Church planting

178-Becoming a Great Commission church

How does a local church take up the challenge of making disciples and planting churches? Steve Addison talks to David Bareham in Essex in the south of England.

David referred to:

Find out how you can get training.

Our church planting models are broken — Ralph Moore

 Steve Hall, Steve Addison, Relph Moore, Rick Paynter, Dave Lawton, Lloyd Rankin, 2007 Hawaii

Steve Hall, Steve Addison, Relph Moore, Rick Paynter, Dave Lawton, Lloyd Rankin, 2007 Hawaii

Some wisdom from Ralph Moore who has a planted churches and sparked a reproducing movement around the globe.

That's him on my right with a bunch of Aussies and Kiwis I deny ever knowing back in 2007.

For decades we’ve planted mid-size to large Hope Chapels in Hawaii. Mostly shooting for 150 at start, some grew beyond it. Most stabilized around the original size. Some shrank then stabilized. And a couple failed.

But we almost always planted in public schools. Two factors pretty much killed that: A. When others jumped into church planting, the schools became filled with churches. B. A lawsuit against a large church frightened school leadership from renting to churches.

With nowhere to launch, our model is broken. But, that is a good thing. Read on and I’ll tell you why.

How many church plants survive?

I often get asked, “How many church plants survive?

It’s the wrong question.

I remember being a first-time church planter. I understand the angst. You hope for more, but you fear failure. It’s only natural. So sooner or later God has to go to work on our mixed motivations. Painful, but better than living with a desperate need to succeed.

In our second church plant, I learned that God has other agendas than just the survival of one church plant. After two years, we closed it down to the glory of God.

Later I became a coach of church planters. I soon learned that when it comes to success or failure in planting congregational churches, selecting the right planters was everything. Get the selection right and the rate of survival improves dramatically.

Still the wrong question.

Here are the questions you could be asking:

  • How many people, who are far from God will hear the gospel today?
  • How many believers can you train to connect, share, and disciple others?
  • How many new disciples can you form into groups that become churches?
  • How many new churches can you equip to reproduce disciples and churches?
  • How many disciples have children, grandchildren and great-grandchildren in the faith?

Answer these questions correctly and you can stop worrying about the survival of one church plant, and focus on the growth of a movement.

Related

What I learned from Peter

Peter Roennfeldt 201x300

When I catch up with someone like Peter Roennfeldt I expect to learning something.

Our coffee by the lake the other day was no exception. Here are a few insights. . .

Many of us are working hard hoping that somehow that what we do will result in making disciples. It doesn’t and we don’t know why.

Often it’s the “tweaks” that make all the difference. But we can’t see it without input from another practitioner outside our situation.

The couple in Bosnia signed up to make disciples and plant a church. They established many relationships. Yet no one had come to faith and gone onto discipleship. The couple were disappointed.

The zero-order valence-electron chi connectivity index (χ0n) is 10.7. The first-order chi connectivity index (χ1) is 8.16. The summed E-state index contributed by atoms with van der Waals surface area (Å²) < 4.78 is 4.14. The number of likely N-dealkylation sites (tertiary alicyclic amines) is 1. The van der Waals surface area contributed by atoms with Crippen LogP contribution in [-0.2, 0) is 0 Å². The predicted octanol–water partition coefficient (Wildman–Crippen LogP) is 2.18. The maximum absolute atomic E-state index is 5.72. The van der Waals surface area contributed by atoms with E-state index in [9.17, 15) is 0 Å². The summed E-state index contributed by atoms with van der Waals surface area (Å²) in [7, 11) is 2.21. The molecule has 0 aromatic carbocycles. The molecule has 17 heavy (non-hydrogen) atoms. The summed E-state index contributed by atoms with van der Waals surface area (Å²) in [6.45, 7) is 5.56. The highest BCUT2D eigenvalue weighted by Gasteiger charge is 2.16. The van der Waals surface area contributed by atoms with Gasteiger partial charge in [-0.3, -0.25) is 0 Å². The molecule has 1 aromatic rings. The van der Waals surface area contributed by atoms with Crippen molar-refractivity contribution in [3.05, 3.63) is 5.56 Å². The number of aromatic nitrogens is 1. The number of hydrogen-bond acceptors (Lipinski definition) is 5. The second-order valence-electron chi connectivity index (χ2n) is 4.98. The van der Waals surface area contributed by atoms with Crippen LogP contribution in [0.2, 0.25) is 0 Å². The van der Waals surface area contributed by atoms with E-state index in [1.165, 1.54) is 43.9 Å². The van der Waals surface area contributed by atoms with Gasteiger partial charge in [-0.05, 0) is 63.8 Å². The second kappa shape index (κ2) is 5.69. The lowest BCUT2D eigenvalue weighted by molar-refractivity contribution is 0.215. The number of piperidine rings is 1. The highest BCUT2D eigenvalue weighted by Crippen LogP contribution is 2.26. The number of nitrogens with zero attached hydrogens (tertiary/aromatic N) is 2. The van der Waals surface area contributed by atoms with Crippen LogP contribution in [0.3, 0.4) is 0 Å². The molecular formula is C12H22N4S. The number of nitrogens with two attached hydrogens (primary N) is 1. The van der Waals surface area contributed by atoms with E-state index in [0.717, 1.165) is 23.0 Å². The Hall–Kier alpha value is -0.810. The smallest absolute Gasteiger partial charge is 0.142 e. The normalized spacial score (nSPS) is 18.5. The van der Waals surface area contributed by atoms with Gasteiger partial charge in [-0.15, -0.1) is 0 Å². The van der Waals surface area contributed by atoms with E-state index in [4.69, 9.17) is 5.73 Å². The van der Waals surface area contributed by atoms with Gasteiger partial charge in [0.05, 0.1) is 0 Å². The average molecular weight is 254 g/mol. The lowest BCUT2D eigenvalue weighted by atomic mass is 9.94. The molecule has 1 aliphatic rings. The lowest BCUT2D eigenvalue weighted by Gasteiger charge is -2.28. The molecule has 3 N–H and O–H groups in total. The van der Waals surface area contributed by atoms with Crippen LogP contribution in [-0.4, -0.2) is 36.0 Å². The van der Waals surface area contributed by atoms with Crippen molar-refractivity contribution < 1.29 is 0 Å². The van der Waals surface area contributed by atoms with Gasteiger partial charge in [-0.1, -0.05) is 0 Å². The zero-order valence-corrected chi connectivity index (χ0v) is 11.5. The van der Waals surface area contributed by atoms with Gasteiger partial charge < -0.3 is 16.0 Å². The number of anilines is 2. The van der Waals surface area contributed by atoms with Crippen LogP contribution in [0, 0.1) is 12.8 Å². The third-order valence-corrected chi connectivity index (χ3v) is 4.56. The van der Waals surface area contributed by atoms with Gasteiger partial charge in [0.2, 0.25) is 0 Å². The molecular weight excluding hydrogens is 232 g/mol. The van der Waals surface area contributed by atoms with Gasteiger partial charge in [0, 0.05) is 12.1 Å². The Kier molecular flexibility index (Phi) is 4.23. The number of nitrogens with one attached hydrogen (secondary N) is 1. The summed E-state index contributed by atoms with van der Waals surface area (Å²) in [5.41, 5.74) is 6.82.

Many of us are well connected in our communities, but we’re silent witnesses. There are people out there ready to learn more about Jesus, but we’ll never find them if we don’t ask. We need simple methods like Discovery Bible Study, sharing our story, sharing God’s story, praying for needs. Someone like Peter needs to train us and help get us started.

Peter will no doubt circle back with an email, a Skype call or another visit and find out how the new groups are going? He’ll want to know are people coming to faith in Christ? Are any groups reproducing? How will you help the groups form into churches? How can you train others to do what you are doing?

Get some basic training. Start reaching out. But don’t go the journey alone. Make sure you have other practitioners and mentors like Peter speaking into your life and ministry.

What I learned from Peter

Peter Roennfeldt 201x300

When I catch up with someone like Peter Roennfeldt I expect to learning something.

Our coffee by the lake the other day was no exception. Here are a few insights. . .

Many of us are working hard hoping that somehow that what we do will result in making disciples. It doesn’t and we don’t know why.

Often it’s the “tweaks” that make all the difference. But we can’t see it without input from another practitioner outside our situation.

The couple in Bosnia signed up to make disciples and plant a church. They established many relationships. Yet no one had come to faith and gone onto discipleship. The couple were disappointed.

Many of us are well connected in our communities, but we’re silent witnesses. There are people out there ready to learn more about Jesus, but we’ll never find them if we don’t ask. We need simple methods like Discovery Bible Study, sharing our story, sharing God’s story, praying for needs. Someone like Peter needs to train us and help get us started.

Peter will no doubt circle back with an email, a Skype call or another visit and find out how the new groups are going? He’ll want to know are people coming to faith in Christ? Are any groups reproducing? How will you help the groups form into churches? How can you train others to do what you are doing?

Get some basic training. Start reaching out. But don’t go the journey alone. Make sure you have other practitioners and mentors like Peter speaking into your life and ministry.